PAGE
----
Relations between the USA and Russia sank to the lowest point in a decade when Vladimir Putin harshly rebuked Washington for its criticism last week and compared the US to a hungry wolf that "eats and listens to no one". Although he refrained from mentioning the US by name, it was clear that the "wolf" in question referred to Washington.
The reason for such words was the statements made by American vice-president Dick Cheney at a conference in Vilnius, Lithuania, last week. He said that Russia was sending "mixed signals" over democracy, as well as using its energy resources to "intimidate and blackmail" neighbours.
The war of words is a long way from the optimism with which George Bush said, after his first face-to-face meeting with Mr Putin in 2001, that he had looked into the Russian president's soul and liked what he saw, The Guardian says.
Boris Makarenko, deputy head of the Centre for Political Technologies, said the speech marked the beginning of a new approach in which Russia, bolstered by high oil and gas prices, had stopped discussing democracy and other issues with the west and had said instead: "We are strong, we have wealth and we'll use it in a way we consider necessary."
Mr Makarenko said the bitter exchange between Washington and Moscow during the past week was designed to get their mutual criticisms out of the way prior to Russia chairing the G8 summit in St Petersburg in July.
Some western sources think that the statements of the Russian president are the announcement of “cold war”. For example, The Daily Telegraph says that “ Vladimir Putin, the Russian president, raised the spectre of the Cold War, likening the United States to a voracious wolf and declaring that the arms race was not yet over. With relations between Moscow and Washington at their most strained in many years, Mr Putin used his annual state of the nation speech to revive Russia's military rivalry with the United States.”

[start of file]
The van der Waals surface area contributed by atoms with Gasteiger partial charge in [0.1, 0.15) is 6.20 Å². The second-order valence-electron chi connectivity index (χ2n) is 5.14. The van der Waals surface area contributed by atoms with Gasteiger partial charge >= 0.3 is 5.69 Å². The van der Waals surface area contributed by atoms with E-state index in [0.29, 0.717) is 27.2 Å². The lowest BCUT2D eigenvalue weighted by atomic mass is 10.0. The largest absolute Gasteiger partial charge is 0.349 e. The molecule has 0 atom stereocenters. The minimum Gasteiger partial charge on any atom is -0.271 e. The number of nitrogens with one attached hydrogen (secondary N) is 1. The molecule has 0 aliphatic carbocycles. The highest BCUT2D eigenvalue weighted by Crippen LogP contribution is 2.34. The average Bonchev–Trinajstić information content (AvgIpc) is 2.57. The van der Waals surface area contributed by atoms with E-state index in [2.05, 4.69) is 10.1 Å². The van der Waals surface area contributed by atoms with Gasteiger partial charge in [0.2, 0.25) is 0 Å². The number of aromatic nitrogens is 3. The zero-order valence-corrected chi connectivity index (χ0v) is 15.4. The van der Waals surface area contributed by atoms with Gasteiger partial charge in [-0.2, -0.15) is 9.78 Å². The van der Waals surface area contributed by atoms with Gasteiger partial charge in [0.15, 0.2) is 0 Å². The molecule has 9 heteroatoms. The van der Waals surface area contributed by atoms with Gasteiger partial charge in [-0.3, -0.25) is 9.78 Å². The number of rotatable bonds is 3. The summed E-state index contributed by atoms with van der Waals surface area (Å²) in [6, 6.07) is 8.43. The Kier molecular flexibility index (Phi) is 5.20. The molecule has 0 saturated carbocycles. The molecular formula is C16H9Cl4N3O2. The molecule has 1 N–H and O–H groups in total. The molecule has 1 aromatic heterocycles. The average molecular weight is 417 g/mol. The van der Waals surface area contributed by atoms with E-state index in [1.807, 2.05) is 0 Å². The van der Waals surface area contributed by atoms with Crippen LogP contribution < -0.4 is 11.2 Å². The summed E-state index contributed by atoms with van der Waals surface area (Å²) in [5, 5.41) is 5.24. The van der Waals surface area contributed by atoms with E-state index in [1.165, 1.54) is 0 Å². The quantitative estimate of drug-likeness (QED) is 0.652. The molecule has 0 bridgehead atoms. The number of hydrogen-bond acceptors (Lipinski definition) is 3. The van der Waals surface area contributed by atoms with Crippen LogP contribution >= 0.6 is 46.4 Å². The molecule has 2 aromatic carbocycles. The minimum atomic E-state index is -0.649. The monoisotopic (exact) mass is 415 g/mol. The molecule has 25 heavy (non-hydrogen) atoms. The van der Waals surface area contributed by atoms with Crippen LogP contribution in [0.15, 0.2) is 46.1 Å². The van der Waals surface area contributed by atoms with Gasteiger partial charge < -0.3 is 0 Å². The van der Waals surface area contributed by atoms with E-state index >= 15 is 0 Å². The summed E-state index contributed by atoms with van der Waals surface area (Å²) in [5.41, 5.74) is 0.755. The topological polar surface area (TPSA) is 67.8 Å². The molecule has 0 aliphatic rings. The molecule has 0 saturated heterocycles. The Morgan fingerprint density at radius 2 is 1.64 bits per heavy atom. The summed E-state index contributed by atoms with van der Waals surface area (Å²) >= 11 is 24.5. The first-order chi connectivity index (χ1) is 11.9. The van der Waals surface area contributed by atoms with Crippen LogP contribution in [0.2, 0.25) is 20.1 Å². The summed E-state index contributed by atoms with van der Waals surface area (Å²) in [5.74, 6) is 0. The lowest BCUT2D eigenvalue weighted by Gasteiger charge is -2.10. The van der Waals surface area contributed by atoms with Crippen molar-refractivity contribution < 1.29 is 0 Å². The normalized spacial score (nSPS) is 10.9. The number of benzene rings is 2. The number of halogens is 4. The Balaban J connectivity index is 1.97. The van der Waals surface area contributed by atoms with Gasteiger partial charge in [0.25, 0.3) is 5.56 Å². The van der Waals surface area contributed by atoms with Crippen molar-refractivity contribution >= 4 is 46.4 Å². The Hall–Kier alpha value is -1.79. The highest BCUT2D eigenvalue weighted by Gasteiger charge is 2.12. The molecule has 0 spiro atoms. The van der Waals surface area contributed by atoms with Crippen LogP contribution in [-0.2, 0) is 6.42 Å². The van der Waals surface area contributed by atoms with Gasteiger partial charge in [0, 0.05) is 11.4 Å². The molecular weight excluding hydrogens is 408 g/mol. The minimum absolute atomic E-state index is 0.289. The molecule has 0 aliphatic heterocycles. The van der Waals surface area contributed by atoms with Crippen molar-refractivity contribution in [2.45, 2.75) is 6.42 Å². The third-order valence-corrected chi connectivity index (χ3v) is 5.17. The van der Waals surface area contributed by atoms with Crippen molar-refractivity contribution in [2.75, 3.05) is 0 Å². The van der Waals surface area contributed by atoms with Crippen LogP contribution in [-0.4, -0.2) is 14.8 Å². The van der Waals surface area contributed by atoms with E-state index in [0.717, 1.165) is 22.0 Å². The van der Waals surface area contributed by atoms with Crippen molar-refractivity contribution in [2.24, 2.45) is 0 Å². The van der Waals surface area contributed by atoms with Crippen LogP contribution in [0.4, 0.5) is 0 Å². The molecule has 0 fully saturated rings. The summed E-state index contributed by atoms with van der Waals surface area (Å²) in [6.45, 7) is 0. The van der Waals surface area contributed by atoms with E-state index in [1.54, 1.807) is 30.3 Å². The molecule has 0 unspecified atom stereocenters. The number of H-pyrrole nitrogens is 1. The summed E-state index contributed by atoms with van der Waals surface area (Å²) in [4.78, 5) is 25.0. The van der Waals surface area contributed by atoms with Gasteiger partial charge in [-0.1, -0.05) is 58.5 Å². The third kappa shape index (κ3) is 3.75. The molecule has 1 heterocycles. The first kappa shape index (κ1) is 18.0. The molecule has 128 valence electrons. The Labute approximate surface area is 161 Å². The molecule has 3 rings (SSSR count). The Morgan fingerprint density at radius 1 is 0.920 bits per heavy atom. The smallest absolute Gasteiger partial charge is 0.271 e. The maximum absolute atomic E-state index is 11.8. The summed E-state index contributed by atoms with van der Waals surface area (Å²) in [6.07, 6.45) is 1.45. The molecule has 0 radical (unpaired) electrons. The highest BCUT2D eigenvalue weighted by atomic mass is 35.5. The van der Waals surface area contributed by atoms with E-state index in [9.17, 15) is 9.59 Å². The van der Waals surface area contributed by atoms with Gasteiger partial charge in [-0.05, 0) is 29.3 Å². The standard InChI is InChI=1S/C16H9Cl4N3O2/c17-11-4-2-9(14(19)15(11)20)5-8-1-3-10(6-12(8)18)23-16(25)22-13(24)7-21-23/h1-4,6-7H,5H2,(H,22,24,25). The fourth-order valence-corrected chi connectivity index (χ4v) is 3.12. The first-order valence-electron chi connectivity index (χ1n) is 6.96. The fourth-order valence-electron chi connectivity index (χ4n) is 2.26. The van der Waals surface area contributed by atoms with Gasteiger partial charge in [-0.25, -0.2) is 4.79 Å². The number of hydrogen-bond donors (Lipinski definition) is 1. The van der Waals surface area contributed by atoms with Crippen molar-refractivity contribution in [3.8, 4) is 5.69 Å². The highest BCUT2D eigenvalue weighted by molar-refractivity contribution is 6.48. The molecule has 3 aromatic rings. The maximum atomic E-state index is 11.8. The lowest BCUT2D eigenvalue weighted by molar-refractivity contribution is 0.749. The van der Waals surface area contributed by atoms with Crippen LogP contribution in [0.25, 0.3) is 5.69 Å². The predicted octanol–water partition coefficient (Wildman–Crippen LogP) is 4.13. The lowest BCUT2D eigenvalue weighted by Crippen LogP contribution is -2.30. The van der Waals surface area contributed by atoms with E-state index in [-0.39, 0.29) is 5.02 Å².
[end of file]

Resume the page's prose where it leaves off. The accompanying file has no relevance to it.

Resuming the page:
According to Financial Times “the Russian president worryingly used his annual "state of the union" speech to jab back at last week's hawkish critique of his policies by Dick Cheney, the US vice-president, in a way that bodes ill for co-operative results coming out of St Petersburg. Gone is the language of partnership that both the White House and the Kremlin had used about each other”.
The Washington Post sees the statements of the Russia president differently: “President Vladimir Putin took a swipe at the United States in his state of the nation address Wednesday, bristling at being lectured by Vice President Cheney and comparing Washington to a wolf who "eats without listening."
During an emotional moment in the nationally televised speech, Putin used a fairy-tale motif on building a fortress-like house to illustrate Russia's need to bolster its defenses. He also suggested that the United States puts its political interests above the democratic ideals it claims to cherish.”
Prepared by Alexander Timoshik
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If one assumes that the two people who gave the interview indeed work for Russian special services, then they acted very unprofessionally and risky
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